Ex Parte Phoenix Insurance Company - 117 U.S. 367 (1886)
U.S. Supreme Court
Ex Parte Phoenix Insurance Company, 117 U.S. 367 (1886)
Ex Parte Phoenix Insurance Company
Argued March 22, 1886
Decided March 29, 1886
117 U.S. 367
Distinct decrees against distinct parties, on distinct causes of action, or on a single cause of action in which there are distinct liabilities, cannot be joined to give this court jurisdiction on appeal.
Rule to show cause why a writ of mandamus should not issue to the judges of the Circuit Court of the United States for the District of Vermont commanding them to allow an appeal from decrees and rulings made by that court in a suit in equity in which the petitioners were respondents and Robert Fitton and Helen M. Fitton his wife were complainants. The relief sought in the bill was the discovery of certain policies of insurance made by the Phoenix Insurance Company, the Guardian Fire and Life Insurance Company, the North British Mercantile Insurance Company, and the Commercial Union Assurance Company through their agent, and that the defendants might be decreed to pay the complainant the sum of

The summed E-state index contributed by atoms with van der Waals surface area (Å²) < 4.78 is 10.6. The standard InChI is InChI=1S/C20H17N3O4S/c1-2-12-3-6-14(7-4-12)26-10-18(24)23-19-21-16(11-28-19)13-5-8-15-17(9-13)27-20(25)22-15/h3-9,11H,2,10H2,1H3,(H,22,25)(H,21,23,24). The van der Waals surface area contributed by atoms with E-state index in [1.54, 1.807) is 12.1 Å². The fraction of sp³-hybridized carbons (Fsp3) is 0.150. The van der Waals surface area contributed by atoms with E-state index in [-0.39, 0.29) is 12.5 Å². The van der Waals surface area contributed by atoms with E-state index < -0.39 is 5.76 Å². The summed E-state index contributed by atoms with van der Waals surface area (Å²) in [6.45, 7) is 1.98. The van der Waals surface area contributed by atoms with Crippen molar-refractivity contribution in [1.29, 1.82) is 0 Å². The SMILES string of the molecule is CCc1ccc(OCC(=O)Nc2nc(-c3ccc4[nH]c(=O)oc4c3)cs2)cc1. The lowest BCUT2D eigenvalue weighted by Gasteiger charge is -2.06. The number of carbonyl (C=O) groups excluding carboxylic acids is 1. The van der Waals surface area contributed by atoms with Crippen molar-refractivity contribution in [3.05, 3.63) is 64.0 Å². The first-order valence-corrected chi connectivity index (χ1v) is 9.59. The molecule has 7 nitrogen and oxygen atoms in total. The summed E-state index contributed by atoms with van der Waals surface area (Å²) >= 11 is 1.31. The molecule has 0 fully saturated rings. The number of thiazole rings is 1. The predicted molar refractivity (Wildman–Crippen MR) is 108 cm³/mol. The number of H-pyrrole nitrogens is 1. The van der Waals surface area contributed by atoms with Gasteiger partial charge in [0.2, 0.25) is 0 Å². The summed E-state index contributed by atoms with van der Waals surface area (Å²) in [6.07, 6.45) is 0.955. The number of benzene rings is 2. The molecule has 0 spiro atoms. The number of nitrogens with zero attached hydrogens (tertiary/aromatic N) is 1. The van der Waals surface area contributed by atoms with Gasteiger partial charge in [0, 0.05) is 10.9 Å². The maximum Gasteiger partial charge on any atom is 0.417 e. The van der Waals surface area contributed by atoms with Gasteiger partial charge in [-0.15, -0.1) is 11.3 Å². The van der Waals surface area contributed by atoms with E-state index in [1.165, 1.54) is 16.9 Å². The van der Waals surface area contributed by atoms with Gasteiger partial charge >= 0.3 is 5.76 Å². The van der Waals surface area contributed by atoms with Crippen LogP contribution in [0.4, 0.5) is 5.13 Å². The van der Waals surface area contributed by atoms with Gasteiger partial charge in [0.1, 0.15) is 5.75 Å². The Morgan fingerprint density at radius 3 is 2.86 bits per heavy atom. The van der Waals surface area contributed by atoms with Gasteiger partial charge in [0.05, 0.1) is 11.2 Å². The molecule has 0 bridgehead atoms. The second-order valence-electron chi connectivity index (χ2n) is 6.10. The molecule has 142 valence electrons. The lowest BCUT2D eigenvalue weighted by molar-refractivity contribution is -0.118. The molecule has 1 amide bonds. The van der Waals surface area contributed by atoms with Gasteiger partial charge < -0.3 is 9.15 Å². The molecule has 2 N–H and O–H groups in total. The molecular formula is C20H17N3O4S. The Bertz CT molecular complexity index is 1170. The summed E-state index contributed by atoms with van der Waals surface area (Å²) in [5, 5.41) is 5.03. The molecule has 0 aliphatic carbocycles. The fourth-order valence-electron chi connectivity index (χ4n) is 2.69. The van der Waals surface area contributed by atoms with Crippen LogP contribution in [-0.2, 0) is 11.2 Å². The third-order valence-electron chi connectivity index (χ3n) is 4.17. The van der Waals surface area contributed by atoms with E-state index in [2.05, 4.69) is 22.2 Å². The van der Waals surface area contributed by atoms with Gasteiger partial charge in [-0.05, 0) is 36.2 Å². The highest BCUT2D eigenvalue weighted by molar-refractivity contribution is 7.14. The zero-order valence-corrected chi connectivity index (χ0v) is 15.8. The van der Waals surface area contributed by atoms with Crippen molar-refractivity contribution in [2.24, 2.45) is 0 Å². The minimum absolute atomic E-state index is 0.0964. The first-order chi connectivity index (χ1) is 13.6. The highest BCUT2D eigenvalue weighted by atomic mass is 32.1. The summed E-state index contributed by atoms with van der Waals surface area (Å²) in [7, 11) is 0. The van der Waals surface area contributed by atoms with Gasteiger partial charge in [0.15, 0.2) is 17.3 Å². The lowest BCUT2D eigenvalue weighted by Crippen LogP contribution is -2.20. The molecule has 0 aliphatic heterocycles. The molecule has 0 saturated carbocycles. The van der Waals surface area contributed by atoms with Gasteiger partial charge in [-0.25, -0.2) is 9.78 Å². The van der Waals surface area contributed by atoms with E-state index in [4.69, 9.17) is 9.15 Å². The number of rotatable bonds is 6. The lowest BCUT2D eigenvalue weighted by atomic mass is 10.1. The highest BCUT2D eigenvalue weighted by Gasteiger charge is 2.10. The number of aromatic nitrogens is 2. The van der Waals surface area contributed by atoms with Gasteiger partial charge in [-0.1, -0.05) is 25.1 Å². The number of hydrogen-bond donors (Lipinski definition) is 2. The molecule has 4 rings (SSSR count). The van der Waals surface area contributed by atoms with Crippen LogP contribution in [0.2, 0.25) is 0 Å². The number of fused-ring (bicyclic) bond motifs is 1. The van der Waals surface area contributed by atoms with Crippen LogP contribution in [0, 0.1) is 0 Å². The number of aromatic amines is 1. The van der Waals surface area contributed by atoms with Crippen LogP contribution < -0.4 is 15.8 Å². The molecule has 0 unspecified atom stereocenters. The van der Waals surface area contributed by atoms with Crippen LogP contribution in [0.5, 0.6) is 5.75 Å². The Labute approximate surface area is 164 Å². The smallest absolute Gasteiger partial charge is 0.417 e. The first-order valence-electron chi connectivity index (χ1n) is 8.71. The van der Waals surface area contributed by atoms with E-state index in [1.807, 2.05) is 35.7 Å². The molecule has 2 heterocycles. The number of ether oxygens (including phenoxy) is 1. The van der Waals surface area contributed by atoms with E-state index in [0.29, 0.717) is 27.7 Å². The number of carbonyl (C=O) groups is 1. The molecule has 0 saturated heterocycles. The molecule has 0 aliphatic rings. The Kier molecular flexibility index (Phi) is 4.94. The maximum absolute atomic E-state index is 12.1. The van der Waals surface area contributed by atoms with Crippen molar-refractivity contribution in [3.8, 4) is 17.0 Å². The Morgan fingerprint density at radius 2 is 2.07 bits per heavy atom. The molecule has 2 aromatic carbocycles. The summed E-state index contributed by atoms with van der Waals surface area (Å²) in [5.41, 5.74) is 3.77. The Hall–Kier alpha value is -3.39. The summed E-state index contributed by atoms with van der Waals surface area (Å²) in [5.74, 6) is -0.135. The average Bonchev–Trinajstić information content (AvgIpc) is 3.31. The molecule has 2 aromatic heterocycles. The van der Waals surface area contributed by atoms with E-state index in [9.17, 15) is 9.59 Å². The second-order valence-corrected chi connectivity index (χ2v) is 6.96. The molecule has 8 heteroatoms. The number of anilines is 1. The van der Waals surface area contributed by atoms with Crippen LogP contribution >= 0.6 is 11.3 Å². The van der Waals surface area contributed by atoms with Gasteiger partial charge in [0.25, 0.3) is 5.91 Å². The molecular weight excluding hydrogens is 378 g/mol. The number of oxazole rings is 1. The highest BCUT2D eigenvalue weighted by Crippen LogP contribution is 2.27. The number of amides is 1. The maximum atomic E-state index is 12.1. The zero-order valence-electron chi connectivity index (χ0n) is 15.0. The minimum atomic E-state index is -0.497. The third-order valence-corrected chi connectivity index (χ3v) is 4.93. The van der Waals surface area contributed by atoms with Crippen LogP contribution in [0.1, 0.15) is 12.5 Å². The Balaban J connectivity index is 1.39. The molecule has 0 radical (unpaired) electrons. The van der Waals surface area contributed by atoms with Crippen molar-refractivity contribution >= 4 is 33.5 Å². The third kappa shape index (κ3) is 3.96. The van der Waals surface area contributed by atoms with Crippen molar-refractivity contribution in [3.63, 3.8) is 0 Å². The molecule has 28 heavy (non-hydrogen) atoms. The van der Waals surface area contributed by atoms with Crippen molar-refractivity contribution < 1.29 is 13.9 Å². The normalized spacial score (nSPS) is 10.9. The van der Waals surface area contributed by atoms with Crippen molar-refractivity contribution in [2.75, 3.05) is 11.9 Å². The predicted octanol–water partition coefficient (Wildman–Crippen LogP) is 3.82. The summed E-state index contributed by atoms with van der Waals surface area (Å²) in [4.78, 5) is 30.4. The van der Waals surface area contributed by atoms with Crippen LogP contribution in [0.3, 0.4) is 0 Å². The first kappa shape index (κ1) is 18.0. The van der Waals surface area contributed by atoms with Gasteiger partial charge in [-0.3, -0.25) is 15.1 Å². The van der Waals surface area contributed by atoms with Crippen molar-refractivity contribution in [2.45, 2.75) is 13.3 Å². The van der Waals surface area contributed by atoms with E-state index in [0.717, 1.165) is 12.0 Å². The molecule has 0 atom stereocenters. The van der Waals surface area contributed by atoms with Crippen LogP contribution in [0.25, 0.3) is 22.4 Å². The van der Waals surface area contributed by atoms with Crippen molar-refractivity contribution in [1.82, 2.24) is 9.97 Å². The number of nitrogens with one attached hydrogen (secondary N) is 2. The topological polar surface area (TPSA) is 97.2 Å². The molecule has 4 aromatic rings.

$12,000 insured by the policies, the property insured having been destroyed by fire. Sundry proceedings in the suit were set forth in the petition, among which were that issues of fact were submitted to a jury on the law side of the court and a verdict thereon was had in favor of the complainants, and that thereupon a master found that the damages sustained by complainants were greater than the amount demanded in the bill, and then the petition made the following allegations:
"Thereafter, during the October Term of said Circuit Court, 1885, the complainants in said bill moved for a judgment against each of the respondents for three thousand dollars (being one-fourth of the said sum of twelve thousand dollars), with interest and one-fourth of the costs of the suit, which motion, after the parties had been duly heard thereon, was granted by the court in an opinion filed by the aforesaid district judge December 29th, 1885, closing with the following decretal order :"
" Let a decree for the orators be entered for the payments by the defendants each, respectively, to the oratrix of three thousand dollars, with interest and one-fourth of the costs of suit within thirty days from the entry of the decree."